Of course, you should check and see if the note is salable and how much you can get for it. I think there’s some sort of link that someone around here posts that’ll let you go to their website and get an estimate of the value of the note.

Also you may need to put some money of your own into the deal to cover closing costs.

Re: Shoot…I need help structuring this deal - Posted by Ron Ohara

Posted by Ron Ohara on December 20, 2000 at 04:09:31:


I have several questions here. The Seller is willing to sell at $69,000.00 and will accept an all cash offer of $65,000.00. And you are willing to buy it from the Seller between the price range of $40,000.00 to $44,500.00. I really do not understand what you and the seller are trying to accomplish here.

What I am reading here, the seller is not selling the property to you for $69,000.00. The seller is willing to take between $40,000.00 to $44,500.00 for the property. After you take title to the property, you will be selling the property at a higher price.

What Michael Morrongiello has stated regarding the simultaneous closing between you and your prospective buyer is correct and to the point. If you are looking at selling the property to a buyer with a 551 FICO score, most likely, you may have trouble in selling the note. Michael’s comments on having your buyer with a much higher FICO and/or Beacon score would be very beneficial to you.

Seperate … - Posted by David Alexander

Posted by David Alexander on December 19, 2000 at 21:58:05:

Her needs from her wants. You say she’s motivated but then say she’s asking 69k, will take 65k all cash for a house you just comped out at 62,500?

Where’s the deal?

Part of this business is knowing when to deal and when to walk away… or rather never even getting off the couch, until you know someone is truly is motivated to sell.

For Instance maybe only needing a grand or so to move and let you take over payments.

David Alexander

To flip or not ? - Posted by Michael Morrongiello

Posted by Michael Morrongiello on December 19, 2000 at 21:46:31:

First off, you’d better get a “good” accurate handle on the “retail” fair market value for this home if you were to put it in pristine condition.

This should be the target sales price you should shoot for when you market the home to your ultimate end user who will be an owner occupied “retail” sales price buyer.

If you are trying to use the cash that will be generated from the sale of the seller finance note to complete YOUR purchase of the home from the buyer (otherwise known as a flip), then you’d better pre-qualify the “retail” buyer to have good employment, stability on their jobs, an overall reasonable credit profile, and credit scores in the 600 plus FICO & BEACON range.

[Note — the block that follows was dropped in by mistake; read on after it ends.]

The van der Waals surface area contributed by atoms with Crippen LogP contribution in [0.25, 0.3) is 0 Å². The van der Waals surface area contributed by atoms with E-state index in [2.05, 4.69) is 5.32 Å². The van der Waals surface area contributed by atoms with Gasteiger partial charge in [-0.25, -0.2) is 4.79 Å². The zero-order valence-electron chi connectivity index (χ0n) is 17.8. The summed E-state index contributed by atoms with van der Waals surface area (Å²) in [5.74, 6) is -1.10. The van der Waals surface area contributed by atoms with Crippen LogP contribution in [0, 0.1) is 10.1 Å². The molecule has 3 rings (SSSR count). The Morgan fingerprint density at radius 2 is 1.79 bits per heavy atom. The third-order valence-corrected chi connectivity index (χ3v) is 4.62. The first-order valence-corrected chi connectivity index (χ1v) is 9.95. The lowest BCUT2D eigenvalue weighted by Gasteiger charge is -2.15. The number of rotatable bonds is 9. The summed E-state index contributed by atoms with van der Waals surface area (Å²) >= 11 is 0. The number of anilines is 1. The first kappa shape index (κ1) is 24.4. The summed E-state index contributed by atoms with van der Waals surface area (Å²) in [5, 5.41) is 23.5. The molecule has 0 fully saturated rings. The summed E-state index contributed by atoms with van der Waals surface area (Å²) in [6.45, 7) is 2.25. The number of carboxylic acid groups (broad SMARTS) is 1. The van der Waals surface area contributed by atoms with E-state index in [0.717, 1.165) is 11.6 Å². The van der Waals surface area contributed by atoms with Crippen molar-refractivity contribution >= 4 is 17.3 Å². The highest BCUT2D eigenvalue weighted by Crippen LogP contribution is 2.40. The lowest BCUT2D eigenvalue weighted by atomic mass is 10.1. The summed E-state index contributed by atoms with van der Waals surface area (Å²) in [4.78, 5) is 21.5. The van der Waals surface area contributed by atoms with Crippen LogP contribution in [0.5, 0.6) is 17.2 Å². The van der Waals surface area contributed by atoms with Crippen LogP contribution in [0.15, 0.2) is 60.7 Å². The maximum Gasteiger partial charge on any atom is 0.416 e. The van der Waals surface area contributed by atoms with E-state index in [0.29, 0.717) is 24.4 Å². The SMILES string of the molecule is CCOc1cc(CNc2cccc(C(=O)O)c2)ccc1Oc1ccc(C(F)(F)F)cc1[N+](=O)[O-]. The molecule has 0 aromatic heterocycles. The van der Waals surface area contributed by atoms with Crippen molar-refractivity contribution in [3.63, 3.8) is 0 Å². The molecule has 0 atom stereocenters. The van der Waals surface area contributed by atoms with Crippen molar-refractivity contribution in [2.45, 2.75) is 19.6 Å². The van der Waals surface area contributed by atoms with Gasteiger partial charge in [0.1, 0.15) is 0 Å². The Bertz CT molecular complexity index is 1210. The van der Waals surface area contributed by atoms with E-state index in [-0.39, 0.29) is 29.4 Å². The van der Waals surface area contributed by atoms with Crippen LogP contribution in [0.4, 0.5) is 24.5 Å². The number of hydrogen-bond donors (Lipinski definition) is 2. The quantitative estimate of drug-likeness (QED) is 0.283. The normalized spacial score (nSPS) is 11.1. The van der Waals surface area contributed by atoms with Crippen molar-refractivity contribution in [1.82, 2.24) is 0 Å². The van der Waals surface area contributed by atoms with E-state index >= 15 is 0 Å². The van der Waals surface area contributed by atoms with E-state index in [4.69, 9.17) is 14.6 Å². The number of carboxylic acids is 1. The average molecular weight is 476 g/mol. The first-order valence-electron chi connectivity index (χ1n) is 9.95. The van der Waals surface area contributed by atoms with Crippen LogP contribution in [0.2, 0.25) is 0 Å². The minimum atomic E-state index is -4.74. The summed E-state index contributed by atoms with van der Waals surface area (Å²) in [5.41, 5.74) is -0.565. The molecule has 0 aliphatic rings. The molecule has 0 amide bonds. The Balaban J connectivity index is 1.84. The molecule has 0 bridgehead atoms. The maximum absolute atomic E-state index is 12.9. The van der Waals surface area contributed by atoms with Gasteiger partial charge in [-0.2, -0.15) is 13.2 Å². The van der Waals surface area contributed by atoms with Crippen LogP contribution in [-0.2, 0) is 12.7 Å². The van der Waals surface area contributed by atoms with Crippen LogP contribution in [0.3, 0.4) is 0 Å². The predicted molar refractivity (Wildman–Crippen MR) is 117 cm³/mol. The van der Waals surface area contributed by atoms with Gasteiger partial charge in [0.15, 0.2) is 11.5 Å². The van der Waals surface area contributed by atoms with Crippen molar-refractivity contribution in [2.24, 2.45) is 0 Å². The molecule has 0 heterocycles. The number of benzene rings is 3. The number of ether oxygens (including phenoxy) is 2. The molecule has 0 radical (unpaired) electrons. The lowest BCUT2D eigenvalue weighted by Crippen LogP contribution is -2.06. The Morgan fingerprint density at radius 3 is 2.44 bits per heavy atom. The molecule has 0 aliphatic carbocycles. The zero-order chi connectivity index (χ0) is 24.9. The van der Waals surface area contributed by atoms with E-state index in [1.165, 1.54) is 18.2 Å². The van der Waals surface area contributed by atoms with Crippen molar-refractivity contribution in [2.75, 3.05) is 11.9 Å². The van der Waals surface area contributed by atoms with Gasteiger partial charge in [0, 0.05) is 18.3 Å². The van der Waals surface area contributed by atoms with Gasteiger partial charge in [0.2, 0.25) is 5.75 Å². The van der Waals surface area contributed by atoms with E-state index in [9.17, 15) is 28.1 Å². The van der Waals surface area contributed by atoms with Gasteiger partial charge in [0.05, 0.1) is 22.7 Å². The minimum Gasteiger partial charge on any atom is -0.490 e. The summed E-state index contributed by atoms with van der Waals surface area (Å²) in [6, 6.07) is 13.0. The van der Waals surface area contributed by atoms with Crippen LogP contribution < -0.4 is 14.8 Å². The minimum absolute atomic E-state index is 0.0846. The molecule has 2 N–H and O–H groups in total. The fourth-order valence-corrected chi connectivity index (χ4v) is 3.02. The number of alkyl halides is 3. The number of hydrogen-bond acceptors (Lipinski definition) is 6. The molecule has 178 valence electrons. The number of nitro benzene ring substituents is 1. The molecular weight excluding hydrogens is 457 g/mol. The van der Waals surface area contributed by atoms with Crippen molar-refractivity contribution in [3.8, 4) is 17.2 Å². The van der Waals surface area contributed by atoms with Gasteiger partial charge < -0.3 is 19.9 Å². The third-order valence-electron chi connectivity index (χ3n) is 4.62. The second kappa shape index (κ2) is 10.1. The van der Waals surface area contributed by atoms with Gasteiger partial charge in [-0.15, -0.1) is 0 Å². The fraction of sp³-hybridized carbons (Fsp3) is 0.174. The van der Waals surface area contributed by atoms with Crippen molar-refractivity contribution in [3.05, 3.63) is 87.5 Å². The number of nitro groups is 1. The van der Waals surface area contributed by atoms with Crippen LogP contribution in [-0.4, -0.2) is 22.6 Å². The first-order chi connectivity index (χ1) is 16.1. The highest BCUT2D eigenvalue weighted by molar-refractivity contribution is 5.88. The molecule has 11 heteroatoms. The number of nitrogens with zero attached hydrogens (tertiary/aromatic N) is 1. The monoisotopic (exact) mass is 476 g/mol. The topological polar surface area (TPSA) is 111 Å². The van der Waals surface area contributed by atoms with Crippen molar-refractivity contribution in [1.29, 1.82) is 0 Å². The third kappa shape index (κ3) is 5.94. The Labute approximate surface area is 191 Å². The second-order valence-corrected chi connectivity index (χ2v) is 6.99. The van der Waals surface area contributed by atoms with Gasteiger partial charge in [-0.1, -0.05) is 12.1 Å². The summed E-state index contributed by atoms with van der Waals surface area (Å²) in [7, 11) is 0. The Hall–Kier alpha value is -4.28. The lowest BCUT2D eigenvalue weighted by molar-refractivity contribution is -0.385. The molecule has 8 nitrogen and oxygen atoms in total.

Note funders in general do not like to purchase newly created paper where there has been a quick run in the sales price or “value” of a home over a short period of time unless there is some justification to the increased value. The fact that you may be getting a “good deal” does not placate many note funders who are being asked to put thier funds at risk on a new sale to an UNPROVEN buyer.

This is not to say that all note funders look at these deals the same way as they don’t. Some note funders will allow for a deal like this to happen providing it is equitable for all parties.

The interest rate of 13% you are intending to finance the sale with is probably a bit high. Depending on the credit of the prospective buyers a note interest rate in the 11.5% -12.25% range should work.

You very well may have to take back some your “profit” in the form of a 2nd lien mortgage when you sell to the “retail” buyer. If the home is capable of supporting a $65K sales price to the owner occupied “retail” buyer where they are putting down anywhere from 5% to 10% of that sale price in cash, then it would appear very feasible to generate enough cash from the sale of the note to be able to satisfy your property sellers providing they substantially come off their $69K asking price for cash.

Hope this helps…If you need more assistance feel free to contact me as we will purchase paper created under these circumstances.

To your success,

Michael Morrongiello

Re: Shoot…I need help structuring this deal - Posted by David Alexander

Posted by David Alexander on December 20, 2000 at 19:57:17:

That’s a whole lot of work for way too little and your forgeting that the Notebuyers buy notes based on appraisal value not just face value or sales price.
So if that property only appraises for 65k, then the 80% is 52k.

Again she needs to find out the needs and solve that problem or there is no deal.

David Alexander